A Letter to Jamie Hammond

Written by Harold McNeill on October 14th, 2019. Posted in Tim Hortons Morning Posts

A Letter to Jamie Hammond

October 14, 2019

Dear Jamie,

My vote in Esquimalt-Saanich-Sooke comes down to a choice between two of the three parties on the centre-left. Having just met and listened to you at two meetings, you present a clear and forceful message. (Photo Right)

I’m also impressed with Randall Garrison, as he comes out loud, clear and consistent in his messages. I have also watched you and Garrison on the podium. You are respectful and cheerful to one another and all other candidates. Between the two of you, you don’t hold out your political differences as being an impediment to moving forward on major issues.

There was a moment in time when you were asked a specific question about your first priority if you won. You stated something to the effect, “my first priority would be to meet with Randall Garrison over dinner where we would discuss the files he was working on that need to be continued into the future.” That is the type of politician and party we need in Ottawa. I’m also sure Randall feels the same way.

Yesterday, I heard Jagmeet Singh state unequivocally he would work with the Liberals to maintain a stable government if they ended up in a minority or even if the Conservatives won a minority. It’s a great relief knowing that whichever way I cast my ballot, my vote will not be lost if the other team wins.

Just as in my voting for David Merner the last time around (he was a Liberal then) my vote was not lost simply because Randall Garrison and the NDP won in the riding. I had worked for all three parties last time, just as I have this time around.

My difference with David Merner (I consider him a friend), is that when he jumped ship from the Liberals, he turned on them with a vengeance. He still does this on a regular basis. We don’t need parties of the centre-left beating up on one another as a means to gain votes.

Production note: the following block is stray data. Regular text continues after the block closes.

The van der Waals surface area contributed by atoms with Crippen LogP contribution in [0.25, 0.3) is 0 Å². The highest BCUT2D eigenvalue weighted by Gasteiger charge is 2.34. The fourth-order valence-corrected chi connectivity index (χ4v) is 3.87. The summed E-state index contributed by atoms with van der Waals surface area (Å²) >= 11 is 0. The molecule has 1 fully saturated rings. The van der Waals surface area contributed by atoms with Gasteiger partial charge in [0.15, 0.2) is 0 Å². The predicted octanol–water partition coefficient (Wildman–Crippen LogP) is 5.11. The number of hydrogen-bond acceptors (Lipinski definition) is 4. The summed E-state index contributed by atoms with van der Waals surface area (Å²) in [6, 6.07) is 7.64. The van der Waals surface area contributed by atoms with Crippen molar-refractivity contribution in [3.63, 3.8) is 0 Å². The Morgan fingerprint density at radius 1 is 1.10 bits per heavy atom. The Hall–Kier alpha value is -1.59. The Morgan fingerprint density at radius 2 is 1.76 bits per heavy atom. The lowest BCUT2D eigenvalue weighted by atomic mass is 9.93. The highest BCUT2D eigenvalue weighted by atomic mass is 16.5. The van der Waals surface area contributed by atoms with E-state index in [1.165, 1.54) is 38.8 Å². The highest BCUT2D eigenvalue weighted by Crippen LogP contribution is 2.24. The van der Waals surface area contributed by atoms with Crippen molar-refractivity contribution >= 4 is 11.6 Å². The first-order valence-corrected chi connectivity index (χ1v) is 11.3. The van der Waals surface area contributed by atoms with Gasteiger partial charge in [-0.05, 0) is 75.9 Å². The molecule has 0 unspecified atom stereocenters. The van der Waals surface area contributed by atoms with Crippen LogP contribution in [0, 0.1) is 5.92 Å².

The party messages are too similar to be slashing at one another’s throats. Leave that to the Conservatives as they are experts in the field. The Greens need to stop and think for a minute about where the real threat lies. Just turn your attention to Alberta and Ontario, among others to see what they do with a clear majority.

That being said, as a party, I like Greens and I have many friends who are Green supporters and they have a great message that resonates with many Canadians. However, they need to get real about what they can actually accomplish on their own. After the election, they need to set aside all differences and work with the Liberals and NDP to push forward legislation of common interest to Canadians. That will mean Justin Trudeau, Jagmeet Singh, and Elizabeth May, sitting at the same table to tell Canadians how they will work to focus on the future. If we want Canadians to come together in purpose, the parties must set the stage.

Long gone is a time when we can continue to dilly-dally on major issues of the day of which climate change is high on the agenda. There are clear thinking scientific and political minds who can create workable solutions. The moment this election is over, I hope the three local leaders, Hammond, Garrison, and Merner, will sit down on the same stage to discuss their willingness to breach the gap that divides them. I very much hope the national leaders will do the same thing. We need the courage to come together in common purpose, not to tear each other apart.

You needn’t worry about having an active opposition in Ottawa, as there will be a strong party there (and in several Provinces) willing to cast a negative note on every idea whether that idea is good or bad. It would be nice to cooperate, but the political divide between the left and right is so deep, I don’t know how it can be breached in the short or even long term.

Perhaps, that’s the way it should be as a strong, effective (and sensible) opposition is critical to a functioning democracy. Besides, backstopping those two political groups (government and opposition), we have developed a population of young people (as we did back in the 1960s and 70s) willing to push hard on governments around the world on important social and financial issues.

All the best to the three of you in the coming election.


Other Posts on This Election

Is Fiscal Conservatism Dead

Left or Right: Is there a difference?

How to Game and Election

The SNC Lavalin Affair

The Kings of Conservative Media

The Changing Landscape of Politics in Canada


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